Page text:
Getting volunteer help: September 2007 Archives

September 14, 2007

About This Blog

Welcome to Nolo's Fundraising Tips for Busy Nonprofits. This blog will offer lots of ideas for raising money for your nonprofit -- whether you're a staff member, board member, or volunteer -- in a world where no one seems to have enough time to do all they'd like to, even for a good cause.

Ilona BrayThe blog is written by Ilona Bray, a Nolo editor and the author of Effective Fundraising for Nonprofits: Real-World Strategies That Work. Ilona has worked and volunteered for nonprofit organizations in practically every imaginable capacity, from staff attorney to development director to book-sale coordinator to advisory board member.

Among Ilona's most memorable experiences were passing out HIV+ literature in Guatemala, researching U.N programs as a legal intern for Amnesty International in London, and representing (pro bono) disabled, low-income people seeking Social Security benefits in Washington, DC.

The opinions expressed in this blog do not necessarily reflect the views of Nolo, its clients, or its partners. This blog may provide legal information, but not advice. Consult a lawyer if you want professional assurance regarding how the law applies to your situation.

September 13, 2007

Fundraising Classes in College--How Cool Is That?

The leaves are turning, the fashion magazines are gushing about Katie Holmes wearing plaid, and I can't find parking within a mile of the local campus. It must be back-to-school time. And I admit it, I'm jealous. Not just because I'd happily return to school anytime, permanently, but because of all the great classes they get to take. And look, even classes in fundraising!

College scene That's right, students can sign up to take classes with titles like "Grantgetting, Contracting, and Fund Raising;" Introduction to Nonprofit Management;" "Fundraising as Ministry;" and "Fundraising in Museums." And they're on campuses from Columbia to U. Michigan to the Covenant Theological Seminary to San Francisco State.

I don't think we had fundraising classes when I was in college. Or maybe I was too occupied with aesthetic theory and Chinese philosophy to notice. But I hope today's students are taking notice, because a class in fundraising could offer them two of the things they may want most for their future: a practical skill and the power to change the world.

As Lupe Gallegos Diaz, who teaches a course on development at U.C. Berkeley, said in my book, Effective Fundraising for Nonprofits:

"At first, I put 'fundraising' in the course title, but students weren't attracted by this, not realizing that it would prepare them to make real change in their communities. So, I changed the title to 'Leadership and Community Involvement.' Once I get the students in the class, they say things like, 'Wow, we didn't know fundraising was a profession, something you can use.' I try to show them that fundraising can be both a career that utilizes their academic degree and skills, as well as a way of serving their own community."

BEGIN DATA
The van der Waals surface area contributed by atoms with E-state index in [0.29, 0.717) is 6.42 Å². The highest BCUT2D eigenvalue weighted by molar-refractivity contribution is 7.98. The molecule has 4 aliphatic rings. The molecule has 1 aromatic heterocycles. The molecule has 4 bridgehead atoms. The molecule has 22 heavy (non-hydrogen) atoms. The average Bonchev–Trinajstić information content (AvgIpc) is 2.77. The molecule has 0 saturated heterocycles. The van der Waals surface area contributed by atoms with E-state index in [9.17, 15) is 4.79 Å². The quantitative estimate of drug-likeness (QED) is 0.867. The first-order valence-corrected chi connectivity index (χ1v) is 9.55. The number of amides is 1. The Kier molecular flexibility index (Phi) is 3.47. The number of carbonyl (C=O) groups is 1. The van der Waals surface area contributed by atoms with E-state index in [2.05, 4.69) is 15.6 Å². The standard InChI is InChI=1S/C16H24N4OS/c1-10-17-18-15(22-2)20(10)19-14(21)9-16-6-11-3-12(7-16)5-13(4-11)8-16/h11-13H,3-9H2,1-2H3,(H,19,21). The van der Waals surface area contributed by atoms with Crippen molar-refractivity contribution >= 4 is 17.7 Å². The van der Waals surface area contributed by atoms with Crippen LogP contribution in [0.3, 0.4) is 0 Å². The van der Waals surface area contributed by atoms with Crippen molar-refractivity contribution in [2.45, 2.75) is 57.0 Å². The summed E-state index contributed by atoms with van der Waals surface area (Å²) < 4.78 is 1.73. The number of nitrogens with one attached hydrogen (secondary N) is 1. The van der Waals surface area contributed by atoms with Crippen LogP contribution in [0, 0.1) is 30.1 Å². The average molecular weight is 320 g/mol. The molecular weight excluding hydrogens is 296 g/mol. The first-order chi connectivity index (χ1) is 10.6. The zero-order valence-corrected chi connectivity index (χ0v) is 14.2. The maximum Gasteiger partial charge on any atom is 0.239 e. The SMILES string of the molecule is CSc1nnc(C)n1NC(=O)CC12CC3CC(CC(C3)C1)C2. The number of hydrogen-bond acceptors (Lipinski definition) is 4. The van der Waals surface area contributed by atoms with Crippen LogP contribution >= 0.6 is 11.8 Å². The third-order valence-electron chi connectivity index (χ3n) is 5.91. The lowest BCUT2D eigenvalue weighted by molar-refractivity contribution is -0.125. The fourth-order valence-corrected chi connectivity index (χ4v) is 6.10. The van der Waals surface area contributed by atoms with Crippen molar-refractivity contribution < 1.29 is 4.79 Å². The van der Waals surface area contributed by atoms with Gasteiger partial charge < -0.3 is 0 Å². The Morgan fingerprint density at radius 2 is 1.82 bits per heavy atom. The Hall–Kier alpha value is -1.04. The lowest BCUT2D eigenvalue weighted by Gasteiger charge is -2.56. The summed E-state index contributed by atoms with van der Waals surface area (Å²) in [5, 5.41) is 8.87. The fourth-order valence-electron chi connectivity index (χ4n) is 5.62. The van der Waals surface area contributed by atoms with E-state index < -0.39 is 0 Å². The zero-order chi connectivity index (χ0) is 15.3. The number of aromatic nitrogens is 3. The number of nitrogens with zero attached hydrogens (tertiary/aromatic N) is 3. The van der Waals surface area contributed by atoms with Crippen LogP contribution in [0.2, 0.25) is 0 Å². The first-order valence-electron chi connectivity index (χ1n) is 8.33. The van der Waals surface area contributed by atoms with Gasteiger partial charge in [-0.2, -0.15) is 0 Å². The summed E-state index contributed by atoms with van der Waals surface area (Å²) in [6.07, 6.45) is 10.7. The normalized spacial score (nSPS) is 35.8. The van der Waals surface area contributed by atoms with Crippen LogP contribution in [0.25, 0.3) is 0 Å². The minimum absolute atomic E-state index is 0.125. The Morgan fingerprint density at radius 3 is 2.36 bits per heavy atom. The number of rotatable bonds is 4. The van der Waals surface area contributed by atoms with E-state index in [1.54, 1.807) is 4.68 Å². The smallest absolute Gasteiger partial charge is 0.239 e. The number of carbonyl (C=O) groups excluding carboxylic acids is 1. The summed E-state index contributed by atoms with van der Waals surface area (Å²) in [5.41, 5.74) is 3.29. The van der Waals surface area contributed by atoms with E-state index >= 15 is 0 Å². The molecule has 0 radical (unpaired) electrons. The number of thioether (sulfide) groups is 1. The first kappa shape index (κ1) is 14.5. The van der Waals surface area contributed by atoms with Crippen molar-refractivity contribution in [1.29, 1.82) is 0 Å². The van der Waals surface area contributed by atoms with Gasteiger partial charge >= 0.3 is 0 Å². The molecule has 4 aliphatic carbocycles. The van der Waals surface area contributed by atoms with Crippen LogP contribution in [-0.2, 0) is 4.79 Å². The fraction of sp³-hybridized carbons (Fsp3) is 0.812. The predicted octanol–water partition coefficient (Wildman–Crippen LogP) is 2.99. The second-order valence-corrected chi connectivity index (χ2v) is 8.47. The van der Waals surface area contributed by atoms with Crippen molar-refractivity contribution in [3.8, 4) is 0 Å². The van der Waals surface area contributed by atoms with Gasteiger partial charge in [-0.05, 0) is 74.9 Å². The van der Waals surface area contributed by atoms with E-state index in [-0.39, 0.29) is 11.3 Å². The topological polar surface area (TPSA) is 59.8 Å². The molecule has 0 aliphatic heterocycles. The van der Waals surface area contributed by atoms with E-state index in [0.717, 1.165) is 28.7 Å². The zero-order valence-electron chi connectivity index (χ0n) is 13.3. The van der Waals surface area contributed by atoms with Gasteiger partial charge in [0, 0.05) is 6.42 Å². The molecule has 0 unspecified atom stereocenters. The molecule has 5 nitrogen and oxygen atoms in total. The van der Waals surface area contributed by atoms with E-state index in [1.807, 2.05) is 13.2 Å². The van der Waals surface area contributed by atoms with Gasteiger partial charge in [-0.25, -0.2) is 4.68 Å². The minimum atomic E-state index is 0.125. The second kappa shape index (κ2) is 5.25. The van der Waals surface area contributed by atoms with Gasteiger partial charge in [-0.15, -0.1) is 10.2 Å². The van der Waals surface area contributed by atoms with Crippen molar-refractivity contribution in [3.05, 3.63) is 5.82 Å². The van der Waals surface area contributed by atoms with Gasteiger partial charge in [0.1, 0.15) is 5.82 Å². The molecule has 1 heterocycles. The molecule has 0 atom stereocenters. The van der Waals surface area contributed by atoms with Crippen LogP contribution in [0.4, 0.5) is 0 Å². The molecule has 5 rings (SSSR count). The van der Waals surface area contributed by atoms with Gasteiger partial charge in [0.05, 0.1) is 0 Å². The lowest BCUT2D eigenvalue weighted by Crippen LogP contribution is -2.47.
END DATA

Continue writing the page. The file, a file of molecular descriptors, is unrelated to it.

Does the availability of these courses have any relevance for people already out there working in nonprofits? I think so. For one thing, you can look for new staff who actually have fundraising training and a demonstrated commitment to nonprofit work. For another, if your local colleges and universities offer such courses, you might make yourself available as a classroom speaker (and of course tell students how they can get involved in your nonprofit), or offer your organization up as a placement opportunity for internships.

September 10, 2007

Walking the Talk: Motives for Volunteering

Because I like my job--research, writing, and editing--I thought I might be an exception to the general rule that volunteers are happiest doing work that's different than what they do all day. I was wrong. I tried board membership and other responsible roles, and found that making phone calls or editing donor letters felt too much like work--which turned out to be the last thing I wanted to do at the end of the day.

But now I've found the perfect volunteer gig: dog walking. My office is near a Humane Society, and after a little training, I'm signed up to walk their rescued dogs for two hours a week. I get a break from the workday, the dogs get out of their cages and get a little leash-training, everyone wins. Maybe I win the biggest, because having a dog who was fearful and unhappy look up with grateful eyes and a slobbery smile is better than any therapy.

Is there a lesson here for nonprofits who don't have cute animals, but want to offset their costs with some volunteer help? Maybe it's to keep focused on what's in it for the volunteer. Yes, every volunteer wants to help the organization, but that can feel rather abstract. Call me selfish, but when I head out for my weekly walk, I'm not thinking "I'm off to help the Humane Society," I'm thinking "Will my favorite dogs still be there, or--better yet--will they have gone to a good home?" (It's a no-kill shelter, so I don't have to worry about a third alternative unless they were aggressive or seriously ill.)

Delta the RottweilerAll of which leads me to the first of a regular feature here: The "Moment of Awww" photo, featuring a dog that I walked who's up for adoption. If you live in the San Francisco Bay Area, check out Delta and other potential new canine housemates at the Berkeley East Bay Humane Society.